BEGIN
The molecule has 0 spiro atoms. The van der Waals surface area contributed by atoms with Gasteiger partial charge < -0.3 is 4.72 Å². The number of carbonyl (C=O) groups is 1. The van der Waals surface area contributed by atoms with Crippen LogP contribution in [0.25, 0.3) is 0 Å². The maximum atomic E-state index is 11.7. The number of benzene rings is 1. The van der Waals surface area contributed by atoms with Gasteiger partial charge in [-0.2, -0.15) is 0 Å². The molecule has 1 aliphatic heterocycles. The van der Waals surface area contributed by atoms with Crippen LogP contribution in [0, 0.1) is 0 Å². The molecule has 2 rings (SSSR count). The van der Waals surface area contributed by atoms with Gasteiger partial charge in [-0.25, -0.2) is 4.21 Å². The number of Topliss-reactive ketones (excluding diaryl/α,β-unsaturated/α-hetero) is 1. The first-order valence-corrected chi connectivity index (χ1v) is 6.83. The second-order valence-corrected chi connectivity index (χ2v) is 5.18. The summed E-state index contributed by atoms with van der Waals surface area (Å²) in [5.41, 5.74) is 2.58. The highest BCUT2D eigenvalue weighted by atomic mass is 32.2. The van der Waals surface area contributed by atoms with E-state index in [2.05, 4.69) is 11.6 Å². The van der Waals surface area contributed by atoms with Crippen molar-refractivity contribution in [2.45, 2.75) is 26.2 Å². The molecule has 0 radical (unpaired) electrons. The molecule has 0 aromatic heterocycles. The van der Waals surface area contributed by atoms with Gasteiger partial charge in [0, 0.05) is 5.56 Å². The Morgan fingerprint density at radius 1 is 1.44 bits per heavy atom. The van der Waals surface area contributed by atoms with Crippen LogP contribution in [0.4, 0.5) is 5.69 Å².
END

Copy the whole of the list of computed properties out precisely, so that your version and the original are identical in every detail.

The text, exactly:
The molecule has 0 spiro atoms. The van der Waals surface area contributed by atoms with Gasteiger partial charge < -0.3 is 4.72 Å². The number of carbonyl (C=O) groups is 1. The van der Waals surface area contributed by atoms with Crippen LogP contribution in [0.25, 0.3) is 0 Å². The maximum atomic E-state index is 11.7. The number of benzene rings is 1. The van der Waals surface area contributed by atoms with Gasteiger partial charge in [-0.2, -0.15) is 0 Å². The molecule has 1 aliphatic heterocycles. The van der Waals surface area contributed by atoms with Crippen LogP contribution in [0, 0.1) is 0 Å². The molecule has 2 rings (SSSR count). The van der Waals surface area contributed by atoms with Gasteiger partial charge in [-0.25, -0.2) is 4.21 Å². The number of Topliss-reactive ketones (excluding diaryl/α,β-unsaturated/α-hetero) is 1. The first-order valence-corrected chi connectivity index (χ1v) is 6.83. The second-order valence-corrected chi connectivity index (χ2v) is 5.18. The summed E-state index contributed by atoms with van der Waals surface area (Å²) in [5.41, 5.74) is 2.58. The highest BCUT2D eigenvalue weighted by atomic mass is 32.2. The van der Waals surface area contributed by atoms with E-state index in [2.05, 4.69) is 11.6 Å². The van der Waals surface area contributed by atoms with Crippen molar-refractivity contribution in [2.45, 2.75) is 26.2 Å². The molecule has 0 radical (unpaired) electrons. The molecule has 0 aromatic heterocycles. The van der Waals surface area contributed by atoms with Gasteiger partial charge in [0, 0.05) is 5.56 Å². The Morgan fingerprint density at radius 1 is 1.44 bits per heavy atom. The van der Waals surface area contributed by atoms with Crippen LogP contribution in [0.4, 0.5) is 5.69 Å².